U.S. President Donald Trump declared Thursday he was withdrawing the U.S. from the landmark Paris climate agreement, striking a major blow to worldwide efforts to combat climate change and distancing the country from many allies abroad.
He said the U.S. would try to re-enter an agreement but only if it can get more favourable terms.
Framing his decision as "a reassertion of America's sovereignty," he said, "I was elected to represent the citizens of Pittsburgh, not Paris."
Ending weeks of speculation, some of it fuelled by Trump himself and his cabinet members, he said, "As of today, the United States will cease all implementation of the non-binding Paris accord."
At a news conference in the White House Rose Garden on Thursday afternoon, Trump said the accord is "very unfair to the United States."
Introducing the president before the announcement, Vice-President Mike Pence said Trump is "choosing to put American jobs and American consumers first."
White House officials had signalled withdrawal was likely to reporters, but Trump has been known to change his mind at the last minute on major decisions, as happened recently with the NAFTA trade deal.
Abandoning the accord was one of Trump's principal campaign pledges, but America's allies have expressed alarm about the likely consequences.
- ANALYSIS: Trump quitting the Paris accord might not necessarily be the end of the world
- Canada still committed to Paris Accord, McKenna says
The Paris agreement, a landmark 190-nation agreement to reduce earth-warming gases, was struck in 2015. Months later the U.S. and China jointly said they would sign off on the deal. The agreement went into effect for the U.S. in November 2016.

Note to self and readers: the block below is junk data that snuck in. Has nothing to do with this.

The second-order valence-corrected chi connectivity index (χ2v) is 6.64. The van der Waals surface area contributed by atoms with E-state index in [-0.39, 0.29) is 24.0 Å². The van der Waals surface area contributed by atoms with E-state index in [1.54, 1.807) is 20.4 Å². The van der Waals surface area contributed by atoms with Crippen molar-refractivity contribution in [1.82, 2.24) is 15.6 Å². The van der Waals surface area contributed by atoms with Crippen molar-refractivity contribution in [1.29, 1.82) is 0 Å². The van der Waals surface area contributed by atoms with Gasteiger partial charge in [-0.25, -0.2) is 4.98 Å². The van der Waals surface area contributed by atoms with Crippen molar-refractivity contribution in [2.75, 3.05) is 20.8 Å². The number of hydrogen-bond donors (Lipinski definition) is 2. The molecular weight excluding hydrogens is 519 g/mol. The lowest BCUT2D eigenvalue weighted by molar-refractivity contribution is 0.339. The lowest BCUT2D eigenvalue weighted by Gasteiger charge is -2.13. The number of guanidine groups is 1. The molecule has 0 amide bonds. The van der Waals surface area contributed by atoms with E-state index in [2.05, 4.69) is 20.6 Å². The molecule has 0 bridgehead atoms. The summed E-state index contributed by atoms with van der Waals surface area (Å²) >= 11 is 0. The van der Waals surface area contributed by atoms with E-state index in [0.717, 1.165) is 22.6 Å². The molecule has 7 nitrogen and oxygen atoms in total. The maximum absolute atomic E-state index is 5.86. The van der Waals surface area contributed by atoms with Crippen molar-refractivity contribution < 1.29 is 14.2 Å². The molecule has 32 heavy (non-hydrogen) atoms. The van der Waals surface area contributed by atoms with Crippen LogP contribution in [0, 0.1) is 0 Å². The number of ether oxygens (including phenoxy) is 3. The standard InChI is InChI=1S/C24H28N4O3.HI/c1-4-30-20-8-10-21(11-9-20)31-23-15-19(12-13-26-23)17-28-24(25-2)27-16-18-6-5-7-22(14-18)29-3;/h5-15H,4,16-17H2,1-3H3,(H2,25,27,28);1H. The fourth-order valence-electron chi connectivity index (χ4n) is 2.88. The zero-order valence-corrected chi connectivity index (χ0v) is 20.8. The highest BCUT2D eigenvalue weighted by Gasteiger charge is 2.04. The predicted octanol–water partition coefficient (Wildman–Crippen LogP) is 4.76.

Jean-Claude Juncker, president of the European Commission, has criticized Trump's resistance to the deal, saying the U.S. president doesn't understand the fine print of the agreement and that the process of formally withdrawing could take two to three years.
Corporate leaders in America ranging from Coca-Cola to 3M to Dow Chemical and Procter & Gamble have expressed opposition to leaving the deal, saying it may lead to negative trade implications as it isolates the country from all of its traditional allies. The deal benefits U.S. manufacturing, and encourages investment in new technologies and opportunities, 30 leaders said in a public letter earlier this month.
Canada has said its participation in the deal is ironclad, regardless of the position the U.S. takes.
Trump was pressed at the recent G7 summit in Italy about this resistance to the deal, although Prime Minister Justin Trudeau said he wasn't prepared to "lecture another country on what they should do."
Trudeau criticized the decision Thursday afternoon on Twitter.
"We are deeply disappointed," he said, adding that Canada is "unwavering in our commitment" to fight climate change.
Canada is unwavering in our commitment to fight climate change and support clean economic growth.— @JustinTrudeau
The Prime Minister's Office released a statement saying that Trudeau had spoken briefly to Trump following the announcement.